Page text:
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Hans’s Story

In Fun-loving Memory of Hans Loewen
January 8, 1994 - March 29, 2014

Our dear, sweet Hans was doing what Hans does best -- having a blast and sharing adrenaline flow!  Hans had forever been, with our support, our encouragement, and our vicarious participation, a calculating risk taker.  Hans was a loving warrior, and we want our warriors to be risk takers, don't we?  Indeed, don't we all take on risks the moment we walk out the door?  But Hans did it all with gusto!  He was a kitesurfer, a rock climber, an extreme downhill longboarder, a surfer, a paddleboarder, a marksman, a parkourer, a unicyclist, a slackliner, a snowboarder, a DJ, a mountain climber, an offroader, a triathlete, a mountain biker, a drummer, a reader, an ice climber, a comedian, a foster brother, our loved and loving son, brother, boyfriend, grandson, cousin and friend. 

Hans was just finishing his second year at the United States Naval Academy in Annapolis and planned to serve his country as a Naval or Marine Corps officer upon graduation in 2016.  His service selection desires and options were completely open: Navy Seal, Navy Pilot, Marine Corps Pilot, Surface Warfare Officer.  Hans lived like a warrior and would have been one of America's finest.

Hans researched each of his passions with a passion and when he engaged in it he did it with calculated intensity.  On Saturday, March 22 Hans miscalculated as he was engaging in one of his many extreme sports and suffered a devastating brain injury, despite wearing his helmet, after longboarding beside a slowly moving vehicle and falling beneath its rear wheel.  He died a week later on Saturday, March 29.  Oh God, hear our prayers of thanks for Hans receiving the world's best care at the University of Maryland's Shock Trauma Center, and bless those who received and will receive his many organs from his selfless donation.  

We all feel and hear and appreciate the outpouring of love and prayers and know that he has been uplifted in hope by all of us, our family and friends in Hampstead, on his beloved Topsail Island, all across the U.S. and the world, and his entire and incredible Naval Academy family.  We are at peace with the knowledge that he is in heaven, though he lived every day like it was already heaven on earth.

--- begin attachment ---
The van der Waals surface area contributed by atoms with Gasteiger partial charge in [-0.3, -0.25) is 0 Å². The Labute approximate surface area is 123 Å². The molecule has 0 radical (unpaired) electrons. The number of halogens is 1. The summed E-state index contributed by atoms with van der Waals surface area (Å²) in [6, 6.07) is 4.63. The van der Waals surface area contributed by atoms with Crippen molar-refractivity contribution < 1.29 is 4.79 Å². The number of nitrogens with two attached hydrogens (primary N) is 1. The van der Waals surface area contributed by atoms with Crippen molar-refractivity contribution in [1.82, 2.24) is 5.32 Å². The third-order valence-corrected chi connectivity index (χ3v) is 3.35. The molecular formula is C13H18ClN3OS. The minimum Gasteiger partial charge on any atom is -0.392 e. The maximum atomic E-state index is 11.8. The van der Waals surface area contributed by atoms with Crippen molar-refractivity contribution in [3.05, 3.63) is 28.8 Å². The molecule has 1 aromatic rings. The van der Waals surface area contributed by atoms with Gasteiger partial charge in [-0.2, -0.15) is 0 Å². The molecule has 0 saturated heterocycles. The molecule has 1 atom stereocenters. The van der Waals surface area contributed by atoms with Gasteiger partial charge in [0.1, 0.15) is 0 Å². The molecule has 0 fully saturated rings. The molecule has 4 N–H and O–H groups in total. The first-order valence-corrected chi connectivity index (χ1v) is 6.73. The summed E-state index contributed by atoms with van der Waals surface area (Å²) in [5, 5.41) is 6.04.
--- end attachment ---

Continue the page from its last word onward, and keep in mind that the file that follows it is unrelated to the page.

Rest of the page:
Flow with kindness.  Flow with love.  Shine like Hans.

Remembering Hans Loewen @ http://www.youtube.com/watch?v=PaV4nCMI4Y8

Latest Journal Update

GOOD DESPITE

People get tired pretty quickly of death, hearing about death, reading about death, talking about death, and I don’t blame them. It’s no fun. It’s mentally tiring. Eric says Hans’s guardian angel got tired. Hurricane Hans, as Eric called Hans when he was little, was a lot to chase around for 20 years and we could barely keep up! Not many others could either. There’s only so much of one’s thoughts on death people will read for so long. I don’t blame them for wanting good news, happy news, positive news. But this sucks and we’re still so sad, every day. We continue to absorb into our home the items emptied from the large boxes of Hans’s personal effects from the Naval Academy – his clothes, his shoes, his glasses, his uniforms, his books, his notes, his stuff, kites, boards, helmets, ice pick, climbing ropes, running shoes, etc. The boxes came on a really hot summer day in July. It took us a while to open each box and go through it all. His room is a mess, full to the brim with his things. I am still unable to find the small clipping of his hair which I cut right before he died. We are slowly sharing keepsakes and items with Zatha, Hans's friends, our families. Eric plans to wear his clothes, his watches, his cologne, read his books, maybe even use his kiteboarding equipment. Zatha is going to surf and skate on all of his boards. Eric says we have a lifetime to consume Hans.